You're about the 20th person who has
objected to it."
- K -- 35 - Q -
T homas Cunningham
Myrtle H yten
E lva Dittes
Glen S perandio
E velyn Stolze
Bernice N eathammer
Harold Kr I bs
0 rville West
Mima Jean mith
Vera Ba rd
Carroll Spi dler
Jack Yat s
Hel n Havelka
Will am Colbert
Paul Her el
Ra. mond Burns
M ldred Honerkamp
tContinued from thirty-seventh pagel
Edwardsville, 12-Alton, 7.
One of the big games of the year.
Feelings high on both sides. Tigers
clawed to touchdown in third quarter.
Extra point missed. Touchdown and
extra point by Alton in second quarter.
Tigers score again one minute before
end of game. Last night game of the
year for the Tigers.
Edwardsville, 20-Collinsville, 0.
Ideal day for football. Thirteen
points for Tigers in first half. Another
score in third quarter. No scoring in
fourth quarter. Fitting Armistice Day
Edwardsville, 10-East St. Louis, 14.
East St. Louis team large and fast.
Three points for Tigers in first quarter,
touchdown and extra point in second
quarter. East St. Louis got touchdown
and extra point near end of first half.
Another score by East Side in third
quarter. East Side's large size deciding:
factor of game.
Edwardsville, 6-Granite City, 0.
Big crowds at final game of season.
By short but consistent gains, Tigers
scored touchdown. No extra point.
Scoring threats from both sides excite-
ment for remainder of afternoon. Hard-
est earned victory of year for Tigers.
Vera: "What color dress will you
wear to the ball?"
Edna: "We're supposed to wear
something to match our boy friend's
hair, so I'll wear black. What will you
Vera: "Oh, I don't think I'll gog llly
boy friend is bald!"
Young Lady tafter singing before a
stage manageriz "Do you think I can
ever do anything with my voice?"
Stage Manager: "Well, it might come
in handy in case of fire!"
Birger sat down at a highbrow res-
taurant, pointed to a line on the French
menu card and said to the waiter:
"Bring me some of that."
"Sorry, sir," answered the waiter,
"the orchestra is playing that."
The tenderfoot thought he could ride,
and mounted a pony in front of a lot
of cowboys. The pony soon threw him.
A cowboy, helping him up, said, "Well!
What threw you?"
"What threw me? Why she bucked
something fearful! Didn't you see her
buck?" cried the tenderfoot.
"Buck!" said the cowboy. "Why she
only coughed!" '
THE 1935 TIGER UUAUUAUUAUUAUUAUUAUUAUUR UWAUUAUUAUUAUUAUUAUU UUAUUAUUAU
5 Your 2
2 Photograph 2
5 f if if g
3 ' 5
5 wlfh Q
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E w 1 h 5
E instruments to accomplish Q this end 5
g, 'lr ir 'A' S
S A H S bl S d' 5
5 Puovm 112 ST- LOUIS ST- RESIDFNC 11 2
5 21 EDWARDSVILLE, ILL. 27 lf 2
gui!RUIIRUBRUFIRUJ1RVMVDRUERURRURRUM RRURRVRRUDRURRURRU URRURR RRUBRURRUMURRVRRURRUHRUIIRUDRURRURRVMIUMVII
QContinued from the sixty-sixth pagej
16 Third night of carnival. Virginia Hunt crowned queen.
18 Tiger advertisements seen all over the building.
20 Speeches by Tiger staff to boast the sale of the an11ual.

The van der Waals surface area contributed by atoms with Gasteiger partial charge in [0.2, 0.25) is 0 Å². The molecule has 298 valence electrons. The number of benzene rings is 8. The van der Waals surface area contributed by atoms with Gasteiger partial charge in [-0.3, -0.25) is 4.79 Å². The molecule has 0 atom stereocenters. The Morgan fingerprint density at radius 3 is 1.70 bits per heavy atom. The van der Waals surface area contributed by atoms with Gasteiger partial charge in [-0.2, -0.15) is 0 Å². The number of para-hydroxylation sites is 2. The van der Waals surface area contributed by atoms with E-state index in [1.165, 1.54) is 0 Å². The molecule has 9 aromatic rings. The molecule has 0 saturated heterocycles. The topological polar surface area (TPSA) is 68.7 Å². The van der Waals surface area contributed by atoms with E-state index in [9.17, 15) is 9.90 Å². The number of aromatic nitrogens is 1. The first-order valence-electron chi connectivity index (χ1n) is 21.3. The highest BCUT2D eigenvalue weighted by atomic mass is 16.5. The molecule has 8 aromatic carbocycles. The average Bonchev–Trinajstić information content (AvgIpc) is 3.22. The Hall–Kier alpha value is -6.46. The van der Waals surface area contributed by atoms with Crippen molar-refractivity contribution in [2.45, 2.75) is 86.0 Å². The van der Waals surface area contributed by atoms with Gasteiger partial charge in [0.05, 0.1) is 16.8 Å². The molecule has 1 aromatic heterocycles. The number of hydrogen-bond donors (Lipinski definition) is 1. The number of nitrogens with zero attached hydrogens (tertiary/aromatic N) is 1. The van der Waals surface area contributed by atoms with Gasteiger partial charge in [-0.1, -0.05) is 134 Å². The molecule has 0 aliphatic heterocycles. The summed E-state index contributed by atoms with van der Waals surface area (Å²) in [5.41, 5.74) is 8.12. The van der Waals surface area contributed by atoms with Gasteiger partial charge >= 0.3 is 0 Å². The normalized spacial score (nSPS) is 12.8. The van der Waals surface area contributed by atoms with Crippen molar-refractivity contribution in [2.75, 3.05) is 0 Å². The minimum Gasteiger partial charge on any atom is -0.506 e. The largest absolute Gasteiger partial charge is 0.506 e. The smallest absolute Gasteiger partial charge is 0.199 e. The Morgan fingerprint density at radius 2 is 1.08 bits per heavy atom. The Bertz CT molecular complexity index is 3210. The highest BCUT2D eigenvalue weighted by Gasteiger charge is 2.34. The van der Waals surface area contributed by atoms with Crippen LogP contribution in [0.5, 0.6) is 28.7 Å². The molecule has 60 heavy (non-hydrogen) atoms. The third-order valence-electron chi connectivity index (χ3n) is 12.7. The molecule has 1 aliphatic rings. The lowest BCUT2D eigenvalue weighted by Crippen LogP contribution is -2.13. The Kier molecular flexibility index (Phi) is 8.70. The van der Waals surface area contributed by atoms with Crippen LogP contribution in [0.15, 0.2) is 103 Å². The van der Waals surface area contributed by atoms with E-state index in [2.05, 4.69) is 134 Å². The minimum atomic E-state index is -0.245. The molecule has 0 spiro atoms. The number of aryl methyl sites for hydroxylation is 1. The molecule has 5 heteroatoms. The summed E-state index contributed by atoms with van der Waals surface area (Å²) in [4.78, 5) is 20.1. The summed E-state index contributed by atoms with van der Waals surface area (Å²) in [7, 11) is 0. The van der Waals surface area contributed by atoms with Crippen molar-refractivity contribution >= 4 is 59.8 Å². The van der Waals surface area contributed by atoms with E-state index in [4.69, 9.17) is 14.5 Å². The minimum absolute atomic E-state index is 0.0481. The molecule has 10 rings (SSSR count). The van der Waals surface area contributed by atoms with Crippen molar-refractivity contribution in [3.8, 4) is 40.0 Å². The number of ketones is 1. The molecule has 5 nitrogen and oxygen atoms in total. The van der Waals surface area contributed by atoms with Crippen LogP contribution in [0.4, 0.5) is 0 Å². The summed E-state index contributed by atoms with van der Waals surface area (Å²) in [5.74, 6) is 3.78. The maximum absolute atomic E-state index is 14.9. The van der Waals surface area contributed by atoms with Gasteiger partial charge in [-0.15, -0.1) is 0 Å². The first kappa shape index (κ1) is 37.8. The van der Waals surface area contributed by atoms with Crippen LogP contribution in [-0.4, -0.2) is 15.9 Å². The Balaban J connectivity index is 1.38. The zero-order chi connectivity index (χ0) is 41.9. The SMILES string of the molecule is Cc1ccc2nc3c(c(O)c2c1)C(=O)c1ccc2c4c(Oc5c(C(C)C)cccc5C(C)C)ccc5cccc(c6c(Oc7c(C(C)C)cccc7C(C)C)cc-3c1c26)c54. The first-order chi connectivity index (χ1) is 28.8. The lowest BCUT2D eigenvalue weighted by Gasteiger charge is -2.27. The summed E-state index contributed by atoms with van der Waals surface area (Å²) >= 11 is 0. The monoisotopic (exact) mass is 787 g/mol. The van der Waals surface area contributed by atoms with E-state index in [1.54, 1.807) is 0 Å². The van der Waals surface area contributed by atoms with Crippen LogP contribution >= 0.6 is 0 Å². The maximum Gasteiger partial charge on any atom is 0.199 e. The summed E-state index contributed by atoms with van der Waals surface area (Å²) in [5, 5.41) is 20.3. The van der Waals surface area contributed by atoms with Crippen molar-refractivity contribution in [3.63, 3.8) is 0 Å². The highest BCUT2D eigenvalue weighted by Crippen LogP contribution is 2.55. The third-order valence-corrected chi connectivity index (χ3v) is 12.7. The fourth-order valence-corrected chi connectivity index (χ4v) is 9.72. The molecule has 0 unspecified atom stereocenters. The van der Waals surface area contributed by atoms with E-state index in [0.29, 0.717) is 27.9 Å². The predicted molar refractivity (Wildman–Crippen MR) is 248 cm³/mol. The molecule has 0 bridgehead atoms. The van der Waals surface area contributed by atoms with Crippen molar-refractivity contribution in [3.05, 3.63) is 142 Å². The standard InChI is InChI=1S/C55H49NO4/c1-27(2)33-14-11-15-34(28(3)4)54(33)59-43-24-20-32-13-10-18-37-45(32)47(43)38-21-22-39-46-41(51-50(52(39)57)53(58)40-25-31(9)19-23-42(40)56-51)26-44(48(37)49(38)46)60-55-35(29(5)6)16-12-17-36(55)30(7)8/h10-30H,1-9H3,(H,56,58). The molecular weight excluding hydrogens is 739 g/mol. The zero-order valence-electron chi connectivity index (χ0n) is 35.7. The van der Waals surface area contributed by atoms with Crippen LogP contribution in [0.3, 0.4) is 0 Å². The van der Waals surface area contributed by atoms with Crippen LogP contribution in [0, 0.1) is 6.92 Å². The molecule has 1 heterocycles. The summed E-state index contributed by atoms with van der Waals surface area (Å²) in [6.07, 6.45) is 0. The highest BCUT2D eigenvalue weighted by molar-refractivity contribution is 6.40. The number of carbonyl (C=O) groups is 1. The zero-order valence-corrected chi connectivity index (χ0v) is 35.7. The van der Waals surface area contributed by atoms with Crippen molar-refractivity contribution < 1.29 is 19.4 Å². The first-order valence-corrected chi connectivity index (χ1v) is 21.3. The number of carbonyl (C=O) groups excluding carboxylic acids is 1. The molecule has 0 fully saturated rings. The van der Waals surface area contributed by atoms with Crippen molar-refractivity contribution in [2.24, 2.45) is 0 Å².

22 Race is on between Juniors, Sophomores, and Freshmen. iV0ndcr
who 'll win the twenty-tive cent reduction!
24 More fun! Six-week tests. Everybody starts studying again.
26 Practice has begun for the band contest.
30 Juniors win Tiger sale contest.
1 April Fool's Day. More fun!
3 Time marches on.
5 No school today. Teachers' meeting.
8 Back again after a long week-end.
10 April showers!
12 Band contest.
15 Ou we go to the state contests!
20 First home track meet. Sixteen schools entered and we won.
22 Seniors having measurements taken for gowns.
26 YVhoopee!!! Tiger goes to press!!!
i' i' 'lr i' 'A' 'lr
LContinued from the sixty-eighth pagej
apparatus at last went dead, Marylee was saying, " lt's getting hotter
Isabelle Kearney, Grace Scheibal, Thelma Madison, and Mima Jean
Smith caused a tense international situation when the Japanese high
authorities chopped oif their heads for spying on the spring styles in
Japanese women's wear and afterwards reporting it to Fifth Avenue.
Lucille Abbee successfully defended her title as national women's golf
champion for the fifth consecutive time. Ray Bender has realized his
ambition and makes wigsg Edward Stoecklin dandruff-proofs them.
Charles Abendroth is national manager of his old company and Ben
Kroger's pride and joy. He attributes his success to l1is better half,
Shirley Strebler. Paul Hcrtcl plays at the Central Park Casino for
five thousand dolla1's a night with Hedwig Kochanski singing the torch
songs. Frederick Merkel and Leonard Flavin were stewards on a
trans-Atlantirc Zeppelin but were fired because Leonard couldn't resist
trailing a fishing line. Carroll Spindler is given the credit for design-
ing this year's Ford V-Thirty-Two Gillies, swims, and jumpsg kitchen
and dinette on all stock modelsj. And last, but not least, Dorothy
Stephens, as president of the VV. C. T. U., is still trying to get the
country back to blind-tigers and home brew.
Though this prophecy may be a bit gruesome, it seems that the
class of '35 is going to create quite a stir in the world.
THE 1935 TIGER UA!!UA!!UA!!UA!!UA!!UN!UA!!UA!!UAHUI!!!UNM!!UAUUAUUAUUAUUAUUAUUAUUA
One Hundredth Page
dave You Heard
Once upon a time there was a merchant for maybe
he was a 1112-Llll1fH.CtLl1'6l', or a doctor or dentist, or
lawyer-have it your own waylj who invade a great
fortune without the aid of printing.
You hadn't heard it? No? Well. neither have we.
because it's such a darned lie it wouldn't make even
a good fable!
Knowing that you must have printing of some kind
.and believing you want only the best kind, we take
the liberty of reminding you of-
Producers of Printing of Distinction
One Hundred First Page